SPRINGFIELD, Mo. – While still dominant across the country, the Delta variant appears to be one of just a handful of strains detected in Missouri this summer.
Most recently, the Mu variant was identified through a Sewershed Surveillance Project by researchers from the University of Missouri.
Those monitoring the virus shed at the State wastewater treatment plants say that they have detected about five cases of the Mu variant.
“I saw it three or four places at the end of June. I saw it once in July and once in August. July and August were not related,” says Marc Johnson, a professor at Mizzou.
Across the country, data shows the variant has already hit its peak. Johnson, as well as Dr. Nancy Yoon, Chief Medical Director with the Springfield-Greene County Health Department, says they are seeing a similar trend in Missouri.
“Sometimes these mutations don’t amount to much. Other times it can lead it to be more transmissible and cause more severe disease, and that’s what we saw with the Delta variant,” says Dr. Yoon.
While at least 99% of current covid cases in Missouri are due to the highly contagious Delta variant, Dr. Yoon says more research on the Mu variant is still needed to determine its risks.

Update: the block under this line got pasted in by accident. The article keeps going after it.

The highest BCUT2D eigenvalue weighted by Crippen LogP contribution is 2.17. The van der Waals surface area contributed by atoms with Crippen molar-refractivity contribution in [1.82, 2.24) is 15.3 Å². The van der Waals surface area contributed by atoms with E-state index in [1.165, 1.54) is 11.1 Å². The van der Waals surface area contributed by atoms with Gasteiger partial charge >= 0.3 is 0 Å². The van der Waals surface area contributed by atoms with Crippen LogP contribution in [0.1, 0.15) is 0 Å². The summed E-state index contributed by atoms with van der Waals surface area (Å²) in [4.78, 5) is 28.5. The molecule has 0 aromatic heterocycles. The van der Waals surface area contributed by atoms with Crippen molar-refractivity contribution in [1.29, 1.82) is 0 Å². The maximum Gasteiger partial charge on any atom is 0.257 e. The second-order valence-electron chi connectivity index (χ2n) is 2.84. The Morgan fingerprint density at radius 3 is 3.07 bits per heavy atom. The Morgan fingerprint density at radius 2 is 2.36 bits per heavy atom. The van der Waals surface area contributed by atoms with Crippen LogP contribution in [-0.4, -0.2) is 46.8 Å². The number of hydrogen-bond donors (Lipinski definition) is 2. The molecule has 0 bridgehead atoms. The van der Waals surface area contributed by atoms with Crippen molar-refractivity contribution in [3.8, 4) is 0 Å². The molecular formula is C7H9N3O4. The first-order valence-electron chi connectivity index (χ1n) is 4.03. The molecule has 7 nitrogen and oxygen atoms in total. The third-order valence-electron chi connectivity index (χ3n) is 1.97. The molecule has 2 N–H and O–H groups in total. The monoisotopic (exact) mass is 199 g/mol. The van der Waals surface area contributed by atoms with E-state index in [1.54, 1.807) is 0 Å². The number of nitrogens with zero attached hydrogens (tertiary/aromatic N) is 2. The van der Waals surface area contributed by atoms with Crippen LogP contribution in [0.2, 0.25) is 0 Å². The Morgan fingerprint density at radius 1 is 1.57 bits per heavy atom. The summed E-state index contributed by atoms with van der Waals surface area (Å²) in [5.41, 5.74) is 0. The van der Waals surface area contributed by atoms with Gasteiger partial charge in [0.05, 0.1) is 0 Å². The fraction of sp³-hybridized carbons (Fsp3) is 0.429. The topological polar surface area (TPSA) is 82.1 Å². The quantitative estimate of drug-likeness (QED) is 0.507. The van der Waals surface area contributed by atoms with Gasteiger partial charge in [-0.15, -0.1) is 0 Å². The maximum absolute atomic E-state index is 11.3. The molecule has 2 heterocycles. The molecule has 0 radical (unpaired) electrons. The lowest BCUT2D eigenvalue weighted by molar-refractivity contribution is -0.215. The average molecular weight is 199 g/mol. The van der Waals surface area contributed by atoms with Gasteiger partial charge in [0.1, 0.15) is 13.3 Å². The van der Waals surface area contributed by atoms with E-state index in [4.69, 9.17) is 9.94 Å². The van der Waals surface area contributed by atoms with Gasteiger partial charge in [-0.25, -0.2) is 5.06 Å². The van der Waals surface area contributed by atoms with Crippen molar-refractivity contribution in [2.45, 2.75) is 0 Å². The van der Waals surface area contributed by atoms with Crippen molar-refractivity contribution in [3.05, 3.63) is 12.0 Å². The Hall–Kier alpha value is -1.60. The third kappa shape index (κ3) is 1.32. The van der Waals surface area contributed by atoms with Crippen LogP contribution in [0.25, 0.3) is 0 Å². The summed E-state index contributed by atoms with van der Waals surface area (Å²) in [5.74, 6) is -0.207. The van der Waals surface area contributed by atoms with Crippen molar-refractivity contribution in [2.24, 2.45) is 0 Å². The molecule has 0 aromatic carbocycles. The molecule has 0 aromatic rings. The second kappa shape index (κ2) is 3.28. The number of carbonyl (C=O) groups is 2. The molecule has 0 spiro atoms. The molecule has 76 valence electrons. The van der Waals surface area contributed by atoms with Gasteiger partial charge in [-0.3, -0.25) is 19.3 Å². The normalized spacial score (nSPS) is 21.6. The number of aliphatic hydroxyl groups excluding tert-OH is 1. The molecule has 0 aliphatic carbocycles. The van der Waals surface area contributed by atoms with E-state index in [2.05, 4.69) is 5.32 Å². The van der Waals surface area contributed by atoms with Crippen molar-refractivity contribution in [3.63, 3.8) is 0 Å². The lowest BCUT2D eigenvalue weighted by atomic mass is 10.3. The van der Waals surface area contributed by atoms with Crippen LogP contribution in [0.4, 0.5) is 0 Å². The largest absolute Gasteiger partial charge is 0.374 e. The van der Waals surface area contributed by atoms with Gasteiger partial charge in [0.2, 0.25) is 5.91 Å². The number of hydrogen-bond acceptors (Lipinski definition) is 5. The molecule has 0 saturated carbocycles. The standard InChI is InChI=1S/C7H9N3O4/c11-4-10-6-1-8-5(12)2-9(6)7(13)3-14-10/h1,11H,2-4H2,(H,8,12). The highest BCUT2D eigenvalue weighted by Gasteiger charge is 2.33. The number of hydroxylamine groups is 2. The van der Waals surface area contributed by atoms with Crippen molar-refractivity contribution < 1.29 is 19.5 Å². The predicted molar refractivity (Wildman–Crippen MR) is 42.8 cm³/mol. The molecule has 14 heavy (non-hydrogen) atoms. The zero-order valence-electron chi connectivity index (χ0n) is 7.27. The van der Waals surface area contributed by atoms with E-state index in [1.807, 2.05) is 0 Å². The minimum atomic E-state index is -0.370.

“It is the most recent. I think that’s the biggest thing,” said Mizzou Professor Marc Johnson.
Yoon says she thinks the strain does not have the strength it needs to keep spreading.
“At this point, it’s thought that if it were really more severe than Delta it would have caused a lot more surges and would have become the dominant strain, but we’re not seeing that.”
The Mu variant was first identified in Colombia in January 2021 and has since been detected in every state in the U.S. except Nebraska.
Johnson says the strain appears to be more resistant to antibodies, while Dr. Yoon says more clinical data is needed to be sure.
For now, the World Health Organization has classified Mu as a ‘variant of interest,’ rather than a ‘variant of concern,’ such as the Delta.
Johnson says his team will continue to monitor any variants the lab detects, but it is further mutations of the Delta variant that he feels may cause future concern.
“Delta is still mutating, it’s still causing mutations. The CDC is watching this very closely, as am I, says Johnson. “Every time I see a Delta with a new variant that’s concerning, I put a big footnote, and I watch for it to see if it’s still there the next week. Those are the ones that are most likely because they are already highly contagious.”
Dr. Yoon says so far, vaccines have proven to still be highly effective against all COVID-19 variants that have been identified.